Striking in shape, the SUV caught Perodua officials by surprise as they didn’t expect it to be showcased at the show.
Perodua president and CEO Datuk Zainal Abidin Ahmad said the new SUV has Malaysian input but it isn’t an electric car.
In fact, it’s a small turbo-charged engine that will mark the entry of using small displacement engines powered by a turbo charger.
Daihatsu also showed off its coupe that was powered by the small turbo engine.
“We are studying if Malaysia can accept the size of an engine for the size of a car,” says Zainal in reference to the SUV.
It sells the Aruz, which is a SUV but that is based on a Toyota model.
Given the rise in sales of SUVs in Malaysia, it would not be a surprise if the new Daihatsu SUV makes its way to Malaysia in the future.
With the Tokyo Motor Show showcasing a host of electric-powered cars, Daihatsu too unveiled four concept cars for different usage.
There is a public transport vehicle for the last mile, a next generation mini truck, a mini van and a mini SUV.
Visiting the Daihatsu factory
At one of Daihatsu’s most advanced factories, a car rolls off the production line every 1.1 minutes.
The assembly line moves at a slow, constant speed from the time metal parts are stamped by robots to when the vehicles are checked for defects just before they wait in line to be shipped to other parts of Japan.
At the plant where 1,700 people work in synchrony to finish the cars, there is a chart on the wall that showed Daihatsu’s evolution as a carmaker.
Visitors can see how the company started off as a maker of light commercial vehicles with its first passenger car being the Mira in the mid 1980s.
Malaysians know the Mira by another name very well. Rebadged with some modifications as a Kancil, the car launched Perusahaan Otomobil Kedua Sdn Bhd (Perodua) to where it is today.
Perodua, with a 40% market share now of the Malaysian automobile market, is looking to gain more sales by luring motorcycle owners into buying cars.
Like the Kancil which sought to do the same by bringing a different and safer mobility than motorcycles, Perodua now wants to figure out a way of driving sales to a higher level than before.
“If we manage to convert motorcycles into vehicles, we will expand the market,” said Perodua president and chief executive officer Datuk Zainal Abidin Ahmad.
Car sales have plateaued in Malaysia over the past few years, with sales hovering around the 600,000 mark.
With Perodua forecast to sell 235,000 units in 2019, a record, sales have been bolstered by its bestselling Myvi. Its other models like the Bezza and Axia have appeal for entry-level car owners, given its affordability.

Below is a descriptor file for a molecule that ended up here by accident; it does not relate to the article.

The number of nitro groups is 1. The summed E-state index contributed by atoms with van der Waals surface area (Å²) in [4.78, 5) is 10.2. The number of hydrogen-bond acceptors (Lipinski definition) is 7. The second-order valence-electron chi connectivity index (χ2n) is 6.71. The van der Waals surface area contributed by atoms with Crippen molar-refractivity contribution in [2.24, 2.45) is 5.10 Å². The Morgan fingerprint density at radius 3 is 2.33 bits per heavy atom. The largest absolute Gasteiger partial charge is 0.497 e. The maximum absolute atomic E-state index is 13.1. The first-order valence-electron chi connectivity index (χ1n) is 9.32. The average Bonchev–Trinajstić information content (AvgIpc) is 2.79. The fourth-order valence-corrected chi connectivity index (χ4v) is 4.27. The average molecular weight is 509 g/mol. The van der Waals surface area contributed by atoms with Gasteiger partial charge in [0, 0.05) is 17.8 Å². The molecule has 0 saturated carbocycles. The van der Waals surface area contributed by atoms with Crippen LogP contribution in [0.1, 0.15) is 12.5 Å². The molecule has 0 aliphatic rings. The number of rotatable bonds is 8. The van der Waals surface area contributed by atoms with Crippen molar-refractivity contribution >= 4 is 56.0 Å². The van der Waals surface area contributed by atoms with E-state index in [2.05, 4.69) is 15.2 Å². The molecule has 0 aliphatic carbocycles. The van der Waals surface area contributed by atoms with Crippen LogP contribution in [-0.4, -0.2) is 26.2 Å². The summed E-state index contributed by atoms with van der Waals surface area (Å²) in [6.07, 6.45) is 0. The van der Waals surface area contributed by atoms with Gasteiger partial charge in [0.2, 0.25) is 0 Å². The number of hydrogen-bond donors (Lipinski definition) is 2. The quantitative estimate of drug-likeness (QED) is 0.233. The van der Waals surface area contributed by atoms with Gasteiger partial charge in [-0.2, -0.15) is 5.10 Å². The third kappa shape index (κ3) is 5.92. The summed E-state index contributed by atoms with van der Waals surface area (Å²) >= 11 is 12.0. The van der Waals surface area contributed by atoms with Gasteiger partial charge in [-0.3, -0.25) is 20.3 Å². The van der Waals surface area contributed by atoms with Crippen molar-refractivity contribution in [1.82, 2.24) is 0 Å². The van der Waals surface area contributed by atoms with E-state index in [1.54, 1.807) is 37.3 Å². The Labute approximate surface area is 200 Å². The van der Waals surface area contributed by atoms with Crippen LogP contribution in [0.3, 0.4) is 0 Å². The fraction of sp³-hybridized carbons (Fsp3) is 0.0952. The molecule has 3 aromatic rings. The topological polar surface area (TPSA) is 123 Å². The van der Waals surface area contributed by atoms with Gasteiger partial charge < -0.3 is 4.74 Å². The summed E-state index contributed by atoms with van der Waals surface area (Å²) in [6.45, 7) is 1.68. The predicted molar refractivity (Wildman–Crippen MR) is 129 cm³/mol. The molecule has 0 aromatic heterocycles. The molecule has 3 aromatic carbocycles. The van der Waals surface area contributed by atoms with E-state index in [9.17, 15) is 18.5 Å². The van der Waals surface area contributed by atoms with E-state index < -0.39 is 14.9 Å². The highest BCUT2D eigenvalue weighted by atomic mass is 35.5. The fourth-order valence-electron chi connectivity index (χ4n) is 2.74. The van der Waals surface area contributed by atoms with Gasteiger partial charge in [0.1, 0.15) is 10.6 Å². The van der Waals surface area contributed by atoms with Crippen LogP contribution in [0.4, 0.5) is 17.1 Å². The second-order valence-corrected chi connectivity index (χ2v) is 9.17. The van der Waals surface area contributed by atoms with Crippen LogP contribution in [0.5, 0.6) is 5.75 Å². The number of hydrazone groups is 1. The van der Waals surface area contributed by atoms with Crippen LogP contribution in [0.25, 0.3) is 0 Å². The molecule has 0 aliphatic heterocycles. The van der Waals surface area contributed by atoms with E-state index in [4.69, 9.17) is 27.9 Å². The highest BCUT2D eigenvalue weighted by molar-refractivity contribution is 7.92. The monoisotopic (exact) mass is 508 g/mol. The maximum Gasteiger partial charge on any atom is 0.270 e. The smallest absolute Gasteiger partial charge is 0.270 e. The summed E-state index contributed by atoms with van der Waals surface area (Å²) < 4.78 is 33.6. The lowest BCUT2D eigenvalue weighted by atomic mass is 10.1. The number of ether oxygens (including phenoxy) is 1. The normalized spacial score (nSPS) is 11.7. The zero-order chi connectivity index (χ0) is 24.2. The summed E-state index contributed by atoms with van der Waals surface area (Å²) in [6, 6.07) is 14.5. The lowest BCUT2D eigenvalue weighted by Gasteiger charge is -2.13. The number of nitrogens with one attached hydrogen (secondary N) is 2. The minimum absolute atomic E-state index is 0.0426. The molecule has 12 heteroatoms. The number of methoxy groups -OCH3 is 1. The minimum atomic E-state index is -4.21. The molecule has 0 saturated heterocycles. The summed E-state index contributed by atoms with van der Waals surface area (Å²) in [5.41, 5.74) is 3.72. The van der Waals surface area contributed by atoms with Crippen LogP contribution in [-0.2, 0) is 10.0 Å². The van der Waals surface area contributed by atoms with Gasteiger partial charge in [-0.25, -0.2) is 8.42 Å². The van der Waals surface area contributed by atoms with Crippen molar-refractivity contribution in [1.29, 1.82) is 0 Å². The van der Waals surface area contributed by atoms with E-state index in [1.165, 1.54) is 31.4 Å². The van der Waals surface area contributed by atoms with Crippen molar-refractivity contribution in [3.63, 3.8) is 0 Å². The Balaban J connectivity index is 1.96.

The car company still has room to handle higher sales by further expanding its plant, saying that it can manufacture up to 320,000 cars at its facilities by fully utilising working shifts and production.
Right now, its capacity with normal working conditions is between 250,000 and 260,000 cars.
It can free up space for production by moving the making of some auto parts to its vendors.
One of its own
Zainal, who in December will serve as Perodua’s top executive for one year, is somewhat a lifer with the company. Starting with the company at its early days, Zainal is Perodua’s first homegrown CEO.
Seeing how the company has grown to where it is today, he understands the DNA of Perodua very well and is keen to put his own imprint on developing the company.
What will help is the growth of the company and the relationship it has with Daihatsu. Perodua accounts for a sizeable chunk of Daihatsu’s sales but it has moved on from a simple rebadging of imported cars or completely-knocked-down kits.
The new Myvi and Bezza are homegrown and it has grown its vendor base to 150 that make parts for it. The Axia is basically engineered at home using a Daihatsu model platform.
“Our vendor capability has improved and more than 40% of them can design parts for the cars,” says Zainal.
In fact, he says, some vendors in Malaysia are part of Daihatsu’s supply chain and if more can sell parts and in greater numbers, they can improve their offering to Perodua.
The growth of Perodua as a company is also apparent at Daihatsu’s Kyushu plant.
The Japanese car make, which is owned by Toyota, has 220 Malaysians working at the plant and more than 30 are in research and development.
Rising to a dominant market share in Malaysia took luck and perseverance.
Its success was made by its best-selling Myvi which remains its top sales model.
In fact, demand for Perodua cars are great that an equal part of its buyers are repeat customers and first-time buyers.
Zainal, however, does not want Perodua to be pigeonholed as just a maker of affordable cars. It wants to be known as a maker of quality cars.
Perodua and Daihatsu can continue to make good money doing so as its ability to make small cars at a low cost and the design of its plants at Kyushu shows that.
In fact, Perodua’s latest plant is modelled after the second plant in Kyushu, where a smaller footprint that is about half the size of its first plant is used to make an equal number of cars.